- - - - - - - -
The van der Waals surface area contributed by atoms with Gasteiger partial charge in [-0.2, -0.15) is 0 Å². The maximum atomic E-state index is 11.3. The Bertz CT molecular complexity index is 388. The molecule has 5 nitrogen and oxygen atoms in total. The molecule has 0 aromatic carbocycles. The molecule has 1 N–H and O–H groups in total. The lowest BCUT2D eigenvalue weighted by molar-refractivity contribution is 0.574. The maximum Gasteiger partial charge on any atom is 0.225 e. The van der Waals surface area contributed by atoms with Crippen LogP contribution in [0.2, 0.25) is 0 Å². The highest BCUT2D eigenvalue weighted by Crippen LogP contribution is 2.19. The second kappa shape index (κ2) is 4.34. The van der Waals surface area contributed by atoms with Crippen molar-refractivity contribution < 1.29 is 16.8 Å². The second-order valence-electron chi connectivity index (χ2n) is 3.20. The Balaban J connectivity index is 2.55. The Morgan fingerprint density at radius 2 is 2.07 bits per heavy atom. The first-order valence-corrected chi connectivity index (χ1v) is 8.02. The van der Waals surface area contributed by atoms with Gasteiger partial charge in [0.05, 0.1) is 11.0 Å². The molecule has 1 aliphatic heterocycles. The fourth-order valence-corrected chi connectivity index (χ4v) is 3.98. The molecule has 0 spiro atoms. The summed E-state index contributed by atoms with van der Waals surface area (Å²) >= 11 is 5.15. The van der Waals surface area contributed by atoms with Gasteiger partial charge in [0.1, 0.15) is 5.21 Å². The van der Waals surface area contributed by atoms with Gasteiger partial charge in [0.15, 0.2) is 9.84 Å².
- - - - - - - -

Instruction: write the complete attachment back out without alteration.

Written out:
The van der Waals surface area contributed by atoms with Gasteiger partial charge in [-0.2, -0.15) is 0 Å². The maximum atomic E-state index is 11.3. The Bertz CT molecular complexity index is 388. The molecule has 5 nitrogen and oxygen atoms in total. The molecule has 0 aromatic carbocycles. The molecule has 1 N–H and O–H groups in total. The lowest BCUT2D eigenvalue weighted by molar-refractivity contribution is 0.574. The maximum Gasteiger partial charge on any atom is 0.225 e. The van der Waals surface area contributed by atoms with Crippen LogP contribution in [0.2, 0.25) is 0 Å². The highest BCUT2D eigenvalue weighted by Crippen LogP contribution is 2.19. The second kappa shape index (κ2) is 4.34. The van der Waals surface area contributed by atoms with Crippen molar-refractivity contribution < 1.29 is 16.8 Å². The second-order valence-electron chi connectivity index (χ2n) is 3.20. The Balaban J connectivity index is 2.55. The Morgan fingerprint density at radius 2 is 2.07 bits per heavy atom. The first-order valence-corrected chi connectivity index (χ1v) is 8.02. The van der Waals surface area contributed by atoms with Gasteiger partial charge in [0.05, 0.1) is 11.0 Å². The molecule has 1 aliphatic heterocycles. The fourth-order valence-corrected chi connectivity index (χ4v) is 3.98. The molecule has 0 spiro atoms. The summed E-state index contributed by atoms with van der Waals surface area (Å²) >= 11 is 5.15. The van der Waals surface area contributed by atoms with Gasteiger partial charge in [0.1, 0.15) is 5.21 Å². The van der Waals surface area contributed by atoms with Gasteiger partial charge in [0.15, 0.2) is 9.84 Å².